Fulling the wool over your eyes: new product name

There is a new product in the hair gain game, and its name is Brow Gain. As reported in Newsday:

In Beverly Hills, they call Damone Roberts the eyebrow king. Now the rest of the world gets to see what the fuss is all about. Roberts has just come out with a line of products to whip unruly brows into shape. There’s a pencil, natch, that comes in colors like Latte and Beverly Hills Blonde ($18 each), a highlighter in Gold Digger and Bling Bling ($20 each), along with several shadows, brushes and his own tweezers.

The most intriguing product, though, is Brow Gain, described by the personable Roberts as Rogaine for the brows. He says that, with six to eight weeks of use, the cream will create fuller brows and actually stimulate regrowth to correct overplucking. It’s $45, but if the stuff actually works, a lot of us will pay gladly. It’s all available at www.damoneroberts.com.

But even the eyebrow king would be throne for a loss at this next hair raiser, a clipping from the South Africa Star that we just couldn’t help calling …… Hell Toupee:

Los Angeles – An Oregon member of the Hair Club for Men has accused the company of failing to warn him during monthly visits to reglue his hairpiece that a malignant tumour was developing on his scalp.

James Milner says no one but Hair Club employees saw his scalp during the 10 years he was a member, but none of them told him “of the black, expanding growth” on his scalp, according to a lawsuit filed last week in Portland.

Milner finally saw the tumour after insisting that a Hair Club employee remove the hairpiece so that he could point out the source of a painful rash.

Milner had the tumour removed in May last year. The lawsuit seeks more than $450 000 (about R2,7-million) in compensation.

Makes you think, don’t it? The consequence of vanity, the fragility of life, hair today …

Photo finish: new Hope for cooler corporate photography

When is a corporate photo not a corporate photo? When it’s an effective and compelling branding, marketing and PR vehicle. One way to take a normally banal bit of collateral and amp-up its efficacy is to jettison those same old same old corporate photos of your staff and replace them with photos that people will actually engage with, that help to define your brand attitudinally and emotionally. In order to pull this off, you need the right photographer.

Jon Hope photography

We just had a fantastic experience with San Francisco-based photographer Jon Hope who came to Igor headquarters to take some people shots for an article in the July edition of Arrive magazine. Check out his portfolio and ask yourself, “Is our corporate photography working hard enough?”

Roomba is the perfect product name

RoombaOompa loompa doompadeedo, Roomba’s the perfect product name it’s true. iRobot has a winning name with Roomba. They get extra points for doing it with a made-up name to boot.

Roomba ranks right up there with Snapple, which is not surprising as the two names follow the exact same strategy and construction. Roomba is a disc-shaped robotic vacuum about twelve inches across and three inches high, which quietly and effectively navigates and vacuums a room all on its own. The mind-bender is that when finished, the Roomba finds its charger and plugs itself in.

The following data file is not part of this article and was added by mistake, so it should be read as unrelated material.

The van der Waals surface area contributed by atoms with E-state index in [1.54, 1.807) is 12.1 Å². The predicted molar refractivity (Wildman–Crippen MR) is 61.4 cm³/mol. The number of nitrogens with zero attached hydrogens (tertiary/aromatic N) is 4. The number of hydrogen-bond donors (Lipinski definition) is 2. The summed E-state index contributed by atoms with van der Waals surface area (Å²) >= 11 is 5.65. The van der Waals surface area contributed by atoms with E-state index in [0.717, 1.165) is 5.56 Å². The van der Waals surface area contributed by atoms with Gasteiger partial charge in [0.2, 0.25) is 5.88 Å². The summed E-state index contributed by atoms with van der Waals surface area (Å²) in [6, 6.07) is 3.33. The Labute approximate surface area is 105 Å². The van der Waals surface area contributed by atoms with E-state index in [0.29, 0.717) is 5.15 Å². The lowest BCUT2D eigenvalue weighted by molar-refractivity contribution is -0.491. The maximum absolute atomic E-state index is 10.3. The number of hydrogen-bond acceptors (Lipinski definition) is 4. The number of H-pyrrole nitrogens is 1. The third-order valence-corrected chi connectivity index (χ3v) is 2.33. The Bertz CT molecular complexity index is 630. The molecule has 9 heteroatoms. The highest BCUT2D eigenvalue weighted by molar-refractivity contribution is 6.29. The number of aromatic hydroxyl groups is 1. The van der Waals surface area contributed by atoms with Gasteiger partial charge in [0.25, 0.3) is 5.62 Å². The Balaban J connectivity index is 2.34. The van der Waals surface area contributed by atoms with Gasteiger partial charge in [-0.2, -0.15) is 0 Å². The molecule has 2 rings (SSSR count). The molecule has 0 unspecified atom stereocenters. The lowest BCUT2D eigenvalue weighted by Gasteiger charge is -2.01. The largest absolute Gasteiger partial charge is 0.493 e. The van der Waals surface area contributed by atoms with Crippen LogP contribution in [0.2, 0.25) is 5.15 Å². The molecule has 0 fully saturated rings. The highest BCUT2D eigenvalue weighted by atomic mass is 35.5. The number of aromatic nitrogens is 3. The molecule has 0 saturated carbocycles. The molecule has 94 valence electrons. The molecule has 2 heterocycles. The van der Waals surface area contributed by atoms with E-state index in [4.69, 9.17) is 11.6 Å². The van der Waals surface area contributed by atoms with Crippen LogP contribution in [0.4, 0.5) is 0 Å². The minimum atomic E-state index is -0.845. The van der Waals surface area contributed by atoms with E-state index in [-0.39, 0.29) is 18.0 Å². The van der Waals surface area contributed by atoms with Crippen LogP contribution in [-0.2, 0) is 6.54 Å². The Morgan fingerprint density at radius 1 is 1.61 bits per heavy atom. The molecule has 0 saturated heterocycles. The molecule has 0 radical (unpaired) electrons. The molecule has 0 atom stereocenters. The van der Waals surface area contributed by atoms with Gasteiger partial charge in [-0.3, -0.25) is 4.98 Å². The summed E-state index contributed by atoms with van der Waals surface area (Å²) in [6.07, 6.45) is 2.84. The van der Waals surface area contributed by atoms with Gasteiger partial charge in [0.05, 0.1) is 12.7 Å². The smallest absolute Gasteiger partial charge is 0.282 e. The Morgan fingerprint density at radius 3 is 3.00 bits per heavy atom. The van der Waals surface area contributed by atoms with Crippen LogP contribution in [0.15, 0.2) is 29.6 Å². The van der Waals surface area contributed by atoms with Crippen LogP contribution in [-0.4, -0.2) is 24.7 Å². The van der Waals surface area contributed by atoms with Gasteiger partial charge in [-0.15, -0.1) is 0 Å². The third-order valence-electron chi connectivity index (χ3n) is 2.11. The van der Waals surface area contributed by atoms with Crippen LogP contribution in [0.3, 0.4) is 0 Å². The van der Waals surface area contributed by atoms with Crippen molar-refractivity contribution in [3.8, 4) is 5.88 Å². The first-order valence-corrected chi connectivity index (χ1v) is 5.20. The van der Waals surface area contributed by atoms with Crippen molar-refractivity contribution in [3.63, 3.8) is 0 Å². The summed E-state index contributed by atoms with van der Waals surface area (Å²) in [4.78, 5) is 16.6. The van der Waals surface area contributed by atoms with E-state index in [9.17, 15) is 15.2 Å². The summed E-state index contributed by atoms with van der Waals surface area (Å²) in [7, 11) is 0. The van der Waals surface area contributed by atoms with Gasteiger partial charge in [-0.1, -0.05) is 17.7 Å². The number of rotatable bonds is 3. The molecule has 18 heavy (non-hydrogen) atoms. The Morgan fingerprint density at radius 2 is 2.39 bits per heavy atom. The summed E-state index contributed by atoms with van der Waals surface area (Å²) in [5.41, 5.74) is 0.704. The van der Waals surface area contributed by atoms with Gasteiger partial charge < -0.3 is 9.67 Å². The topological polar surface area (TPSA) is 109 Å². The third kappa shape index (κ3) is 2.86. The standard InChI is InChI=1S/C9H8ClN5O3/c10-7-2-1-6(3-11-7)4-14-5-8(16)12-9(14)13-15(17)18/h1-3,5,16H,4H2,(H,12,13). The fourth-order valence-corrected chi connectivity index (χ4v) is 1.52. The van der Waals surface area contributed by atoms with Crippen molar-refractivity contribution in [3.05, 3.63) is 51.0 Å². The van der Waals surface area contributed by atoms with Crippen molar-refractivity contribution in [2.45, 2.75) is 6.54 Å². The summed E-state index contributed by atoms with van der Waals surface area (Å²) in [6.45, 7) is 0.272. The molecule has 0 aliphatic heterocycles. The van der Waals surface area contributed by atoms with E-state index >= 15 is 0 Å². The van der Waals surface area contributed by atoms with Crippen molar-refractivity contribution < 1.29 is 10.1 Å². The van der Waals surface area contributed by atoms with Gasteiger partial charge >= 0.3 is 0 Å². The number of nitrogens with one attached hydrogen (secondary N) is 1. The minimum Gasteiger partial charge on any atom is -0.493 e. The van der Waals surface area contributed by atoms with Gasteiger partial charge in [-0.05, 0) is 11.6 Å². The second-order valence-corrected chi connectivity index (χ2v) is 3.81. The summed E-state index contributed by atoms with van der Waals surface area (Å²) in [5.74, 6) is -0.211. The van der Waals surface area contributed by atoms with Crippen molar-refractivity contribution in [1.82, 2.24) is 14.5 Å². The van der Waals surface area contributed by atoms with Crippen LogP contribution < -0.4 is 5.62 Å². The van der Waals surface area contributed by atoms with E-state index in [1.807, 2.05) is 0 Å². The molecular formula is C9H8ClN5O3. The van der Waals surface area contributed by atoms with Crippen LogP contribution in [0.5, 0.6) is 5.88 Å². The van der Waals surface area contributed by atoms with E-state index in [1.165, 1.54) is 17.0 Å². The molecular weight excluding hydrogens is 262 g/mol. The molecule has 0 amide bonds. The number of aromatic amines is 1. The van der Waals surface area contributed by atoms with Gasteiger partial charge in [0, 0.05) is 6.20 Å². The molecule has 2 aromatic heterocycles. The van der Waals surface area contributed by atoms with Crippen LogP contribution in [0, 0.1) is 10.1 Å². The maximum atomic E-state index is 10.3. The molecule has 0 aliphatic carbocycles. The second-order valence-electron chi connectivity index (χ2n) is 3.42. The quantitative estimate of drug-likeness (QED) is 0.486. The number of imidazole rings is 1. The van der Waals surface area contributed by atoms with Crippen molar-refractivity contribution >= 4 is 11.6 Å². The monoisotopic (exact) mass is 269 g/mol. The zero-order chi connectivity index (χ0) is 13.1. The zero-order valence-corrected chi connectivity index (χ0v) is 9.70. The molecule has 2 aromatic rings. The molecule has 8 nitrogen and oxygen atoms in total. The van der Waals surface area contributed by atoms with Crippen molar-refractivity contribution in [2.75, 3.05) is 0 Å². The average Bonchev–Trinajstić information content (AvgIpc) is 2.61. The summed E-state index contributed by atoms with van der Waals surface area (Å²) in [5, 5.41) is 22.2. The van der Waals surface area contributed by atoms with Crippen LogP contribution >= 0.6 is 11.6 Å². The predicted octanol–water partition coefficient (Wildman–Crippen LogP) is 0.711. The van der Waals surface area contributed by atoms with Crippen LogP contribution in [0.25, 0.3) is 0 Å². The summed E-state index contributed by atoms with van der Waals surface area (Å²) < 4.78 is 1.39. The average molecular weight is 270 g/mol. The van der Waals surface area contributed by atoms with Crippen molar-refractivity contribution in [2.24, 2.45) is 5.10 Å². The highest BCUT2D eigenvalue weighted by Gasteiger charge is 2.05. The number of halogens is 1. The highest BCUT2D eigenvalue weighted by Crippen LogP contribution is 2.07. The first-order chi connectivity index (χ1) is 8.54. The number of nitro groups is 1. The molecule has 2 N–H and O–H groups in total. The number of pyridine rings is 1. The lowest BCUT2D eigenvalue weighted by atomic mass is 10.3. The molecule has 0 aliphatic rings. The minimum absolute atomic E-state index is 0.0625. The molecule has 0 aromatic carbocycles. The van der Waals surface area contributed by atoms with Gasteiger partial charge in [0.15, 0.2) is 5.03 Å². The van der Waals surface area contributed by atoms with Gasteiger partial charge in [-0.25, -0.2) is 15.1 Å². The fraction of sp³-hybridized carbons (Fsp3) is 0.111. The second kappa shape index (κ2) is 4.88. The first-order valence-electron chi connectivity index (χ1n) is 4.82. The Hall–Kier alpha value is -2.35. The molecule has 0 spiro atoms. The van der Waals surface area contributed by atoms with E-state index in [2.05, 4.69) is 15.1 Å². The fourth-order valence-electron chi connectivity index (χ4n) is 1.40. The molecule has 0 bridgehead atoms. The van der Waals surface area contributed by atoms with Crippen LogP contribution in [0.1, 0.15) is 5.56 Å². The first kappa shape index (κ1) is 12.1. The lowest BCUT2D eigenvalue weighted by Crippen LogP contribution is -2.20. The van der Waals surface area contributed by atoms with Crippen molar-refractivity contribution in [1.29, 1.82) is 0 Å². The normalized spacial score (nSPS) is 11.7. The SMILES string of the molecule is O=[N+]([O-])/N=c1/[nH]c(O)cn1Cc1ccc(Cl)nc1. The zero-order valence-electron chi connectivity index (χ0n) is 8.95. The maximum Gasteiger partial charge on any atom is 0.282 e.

We’ve tested two different Roomba models and can tell you that the implied “room dance” in the name is an accurate take on the performance art that takes place when you switch one on. It’s a perfect name: fun, rhythmic, original and relevant, just like Snapple.

Scotch tape defense against chemical and biological attack

Magic Tape: This year Tom Ridge sent millions of Americans scrambling to Home Depot when the Department of Homeland Security advised us all to cover our butts with duct tape and plastic sheeting. As a public service and in true Consumer Reports fashion, we’ve been researching some cost-saving measures for saving your life, and we discovered that the Scotch tape collecting lint in your kitchen junk drawer is also a great defense against chemical and biological attack, at about a tenth of the cost of duct tape.

Here is a 60-year-old 3M ad, offering comfort and security through the magic of Scotch tape:

Here’s the text copy of the ad, straight from a war of another era but cheerfully ready to lend a helping hand in our own war de jour:

If War Gas falls from the sky…


Months ago, foresighted Chemical Warfare Service and Quartermaster Corps engineers designed a protective covering to guard our soldiers against blister gas. It’s a tent-like cloak big enough to completely cover its wearer, pack, rifle and all. Made of special gas-proof cellophane, it stops the searing splash of deadly vapors which burn through ordinary clothing, shoes, and skin. Even its seams are gas-proof — they’re sealed with your old friend “Scotch” Tape.

Stopping penetration of destructive chemicals, man-made or natural, is one of “Scotch” Tape’s commonest war jobs. It is used as a gas-proof, water-proof seal on scores of vital supply cartons used by our armed forces.

Naturally war needs have first call on “Scotch” Tape for the duration. We hope that if you miss its convenient help around the house, you’ll remember it’s still working for you wherever it is. When these war jobs are done, “Scotch” Tape will be available again for home use…better and handier than ever before.

Just be sure not to let the searing splash of deadly vapors land on your exposed Prada loafers or Manolo Blahnik pumps when you’re out on the town — otherwise, have a great day.